Swiss Stocks Plunge Most in 25 Years on Shock Central Bank Move

Stocks in Switzerland fell the most in 25 years after the country’s central bank gave up its currency cap -- a shock move that sent the Swiss franc soaring against the euro and triggered wild swings in equity markets.

The Swiss Market Index plunged as much as 14 percent, the biggest decline since 1989, with trading volumes at about seven times the 30-day average. It closed 8.7 percent lower to 8,400.61, the biggest decline among all 24 developed markets today. A gauge of volatility on the SMI soared as much as 137 percent today.

The Swiss National Bank ended its three-year-old cap of 1.20 franc per euro, spurring a record surge in the franc against the euro and the highest gain in more than three years versus the dollar. A strong franc hurts exporters and companies with factories in Switzerland, where shop-floor workers earn some of the highest wages in Europe.

“It’s completely crazy and a shock to everyone,” Francois Savary, chief investment officer of Reyl & Cie., said by phone from Geneva. “Volatility in the currency markets is never very positive, because you add nervousness to a market that is looking for certainties. It makes you unable to forecast profits or economic growth.”

Holcim Ltd., the world’s biggest cement maker, slid as much as 21 percent, leading a decline in exporters. Watchmakers Cie. Financiere Richemont SA and Swatch Group AG tumbled more than 15 percent. Roche Holding AG retreated 8.6 percent.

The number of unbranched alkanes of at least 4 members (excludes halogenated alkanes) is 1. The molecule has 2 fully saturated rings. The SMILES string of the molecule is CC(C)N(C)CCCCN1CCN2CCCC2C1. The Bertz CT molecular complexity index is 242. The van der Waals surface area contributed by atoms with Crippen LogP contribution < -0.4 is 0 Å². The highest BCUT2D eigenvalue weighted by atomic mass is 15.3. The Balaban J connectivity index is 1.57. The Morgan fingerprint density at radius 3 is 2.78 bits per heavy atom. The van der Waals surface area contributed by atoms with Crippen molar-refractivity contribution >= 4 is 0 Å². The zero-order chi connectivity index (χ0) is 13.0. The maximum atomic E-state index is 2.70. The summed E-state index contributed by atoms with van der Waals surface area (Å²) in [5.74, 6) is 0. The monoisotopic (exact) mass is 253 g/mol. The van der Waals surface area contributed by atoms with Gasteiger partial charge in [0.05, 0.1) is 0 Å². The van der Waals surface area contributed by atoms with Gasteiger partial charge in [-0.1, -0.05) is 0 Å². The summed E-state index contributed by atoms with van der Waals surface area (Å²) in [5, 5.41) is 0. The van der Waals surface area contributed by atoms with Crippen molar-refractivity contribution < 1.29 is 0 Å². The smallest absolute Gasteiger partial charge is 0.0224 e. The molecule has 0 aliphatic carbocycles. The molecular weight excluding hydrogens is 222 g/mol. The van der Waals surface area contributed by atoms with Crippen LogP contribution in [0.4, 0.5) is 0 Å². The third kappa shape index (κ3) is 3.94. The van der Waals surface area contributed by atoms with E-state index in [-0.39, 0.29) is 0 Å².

Local Gains

For owners of Swiss stocks invested in dollars or euros, the rally in the franc made up for losses in local currency. Nestle SA’s 6.2 percent drop in francs turned into a similar gain in dollars.

“No one in Switzerland has hedged their forex exposure,” Ralf Zimmermann, an equity strategist at Bankhaus Lampe KG in Dusseldorf, Germany, said by phone. “All companies trusted the SNB to keep its peg against the euro. Now the rally in the Swiss franc against the euro will lead to a hit in the P&L of Swiss companies.”

Economists predict that the European Central Bank is likely to announce fresh stimulus including the purchase of government bonds at its Jan. 22 meeting. ECB President Mario Draghi’s policies have dragged the euro lower -- a boon to exporters. Today’s SNB decision to drop the currency peg may have been an attempt to preempt increased stimulus from the ECB, said Reyl & Cie’s Savary.

“They clearly expect the ECB to do something next week, and the SNB probably thought that the cost of defending the parity after that would be too huge,” Savary said.

SNB President Thomas Jordan said that lowering the currency cap “wasn’t a panic reaction.”

“It was well considered,” Jordan said at a press conference in Zurich. “It’s better to exit now than in 6 or 12 months when the situation could be even more difficult everywhere.”

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